Let me ask here a personal question. And you don’t have to answer this to the group, although you are free to if you wish. Think about what finally brought you to make a shift in your previous relationship and step out of it. If there had only been a little suffering there, would you keep trying? There was a point where you said, “That’s it. This isn’t working. It’s time to step out.” It was very painful to be in, and painful to step out. But once you stepped out, you found there were other beautiful things in life that you had forgotten.
Does that answer your question? Of course we could talk about this for weeks. That’s a short answer, not the long answer. But the way your life is set up is that you have certain intentions. You keep coming to things that challenge the fulfillment of those intentions. In order deeply to fulfill the intention, you have to meet the challenge. In meeting the challenge you usually have to go beyond what you thought of as a prior limiting belief. Then you begin to discover and live the fullness of what you are, not just trod this small muddy path.
Or maybe it’s dry season and the path is packed and there are birds in the trees. Pleasant walking. There’s a bank on either side with flowers. But you’re still stuck in that path, still in a rut of limiting beliefs..
Barbara has a cabin in the woods at Friends Lake. When she first moved into the cabin 15 or more years ago, there was a path coming from the parking area, up to the top road, along the road a short way and back down her driveway to her cabin. She thought, I want to make a path that cuts across from that main path to my cabin so I don’t have to go up and back down. I said to her, do you really want a path? What if you go through a different way each time so that you don’t create a new path but simply work to keep fallen branches, poison ivy, and other such obstacles out of the way there, so that you can walk through any way you like?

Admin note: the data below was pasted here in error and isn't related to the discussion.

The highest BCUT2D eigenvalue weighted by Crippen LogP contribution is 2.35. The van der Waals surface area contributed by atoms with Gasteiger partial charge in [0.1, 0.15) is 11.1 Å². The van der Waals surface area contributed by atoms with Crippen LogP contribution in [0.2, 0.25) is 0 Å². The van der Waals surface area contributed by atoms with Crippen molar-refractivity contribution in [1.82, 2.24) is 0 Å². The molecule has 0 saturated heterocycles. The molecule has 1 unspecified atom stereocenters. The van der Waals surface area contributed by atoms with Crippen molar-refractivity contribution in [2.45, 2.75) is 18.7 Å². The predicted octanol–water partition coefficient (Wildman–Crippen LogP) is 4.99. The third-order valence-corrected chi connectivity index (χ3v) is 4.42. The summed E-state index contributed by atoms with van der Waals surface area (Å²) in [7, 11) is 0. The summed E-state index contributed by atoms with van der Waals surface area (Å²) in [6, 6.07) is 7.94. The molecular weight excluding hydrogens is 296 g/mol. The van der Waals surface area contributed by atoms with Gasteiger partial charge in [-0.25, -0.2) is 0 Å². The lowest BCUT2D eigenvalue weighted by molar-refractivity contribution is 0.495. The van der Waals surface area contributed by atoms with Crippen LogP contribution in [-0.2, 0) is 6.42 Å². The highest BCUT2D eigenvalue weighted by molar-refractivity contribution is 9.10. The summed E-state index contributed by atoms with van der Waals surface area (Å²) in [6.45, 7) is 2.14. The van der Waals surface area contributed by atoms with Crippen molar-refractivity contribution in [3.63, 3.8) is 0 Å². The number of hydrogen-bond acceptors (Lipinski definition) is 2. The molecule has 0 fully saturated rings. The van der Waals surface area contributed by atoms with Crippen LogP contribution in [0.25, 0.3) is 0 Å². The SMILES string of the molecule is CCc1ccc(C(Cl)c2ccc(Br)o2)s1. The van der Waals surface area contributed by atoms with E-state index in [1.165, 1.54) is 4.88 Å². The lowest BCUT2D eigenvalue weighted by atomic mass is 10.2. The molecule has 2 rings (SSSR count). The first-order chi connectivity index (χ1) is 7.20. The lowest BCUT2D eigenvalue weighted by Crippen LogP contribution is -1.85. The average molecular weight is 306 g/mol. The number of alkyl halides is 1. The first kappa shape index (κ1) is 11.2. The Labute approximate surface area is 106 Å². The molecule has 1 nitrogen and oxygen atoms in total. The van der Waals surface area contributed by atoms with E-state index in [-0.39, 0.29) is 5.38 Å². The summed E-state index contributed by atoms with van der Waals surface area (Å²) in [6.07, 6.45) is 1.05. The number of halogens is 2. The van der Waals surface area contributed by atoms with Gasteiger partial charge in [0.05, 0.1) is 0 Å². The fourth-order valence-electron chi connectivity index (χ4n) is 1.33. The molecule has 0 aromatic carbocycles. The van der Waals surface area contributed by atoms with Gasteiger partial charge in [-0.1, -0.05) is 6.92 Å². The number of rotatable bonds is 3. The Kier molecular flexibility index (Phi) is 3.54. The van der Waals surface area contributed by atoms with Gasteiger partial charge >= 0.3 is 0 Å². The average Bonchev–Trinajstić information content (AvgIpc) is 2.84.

She thought it was a wonderful idea. But eventually a path became carved. Now it’s a sharp path. It’s not a bad path, but it’s a very distinct path. And the other ways are not so open anymore. There are fallen tree limbs, poison ivy, and such. The more there are barricades in the other routes, the more Barbara and others cling to the path. It’s not bad. In this case it’s convenient. But think about that as a metaphor for your life. Are you wiling to go out and clear up the tree limbs that have fallen so you can walk where you like, or are you just sticking to the known path? What do the tree limbs represent? Perhaps the uncomfortable relationships, the uncomfortable feelings, the times of confusion, the times of strong uncomfortable emotion. It’s not so easy to keep attending to those, so you just walk the one known path. But it limits you.
Other questions? (No.)
I told Barbara I would talk about the crystal. The red and specks are definitely fading even as we have been sitting here, but are still distinct. I’m speaking through Barbara and she also will read this in the transcript, so I’ll talk to her a little bit about it here, that she may read it later.
Barbara, you had the intention to healing, and out of that intention you invited direct connection to DomInácio, who said, “I support you.” He asked you, as I asked you, to consider the simultaneity of the body distortions and the ever-perfect. He noted that his work was not to fix anything but more fully to release the barriers to knowing the ever-perfect, including releasing certain challenging distortions like strong pain, because it’s harder to really rest in the ever-perfect when there is strong pain.
As you have noted, Barbara, there have been ups and downs these few months; times when the body seems to be getting so much stronger and more pain-free, and then times of extreme pain. So, from my perception, incorrectly doing a physical therapy exercise on Saturday triggered the recurrence of these very strong muscle-spasms and pain. It’s related to the nerves in the back, to the spinal stenosis. It’s related to everything; the whole body works together.
Keeping your agreement with him, you came to him this morning asking for help with this pain. You held your intentions before him before you lay down to meditate with the current. He chose this crystal because he knows the crystal’s capacity, and had you put it just above the pubic bone, at the base chakra at a point where it was close to the spinal area, the impacted nerves and so forth.
DomInácio, you, and the crystal all agreed to co-create a gradual release of the distortion in the body. “Distortion” looks contracted. It often gives off a dark light and energy. Crystal has the capacity to pick up such distortion, to take it into itself, almost like it’s doing tonglen. It breathes in that dark energy and then gradually it will release it.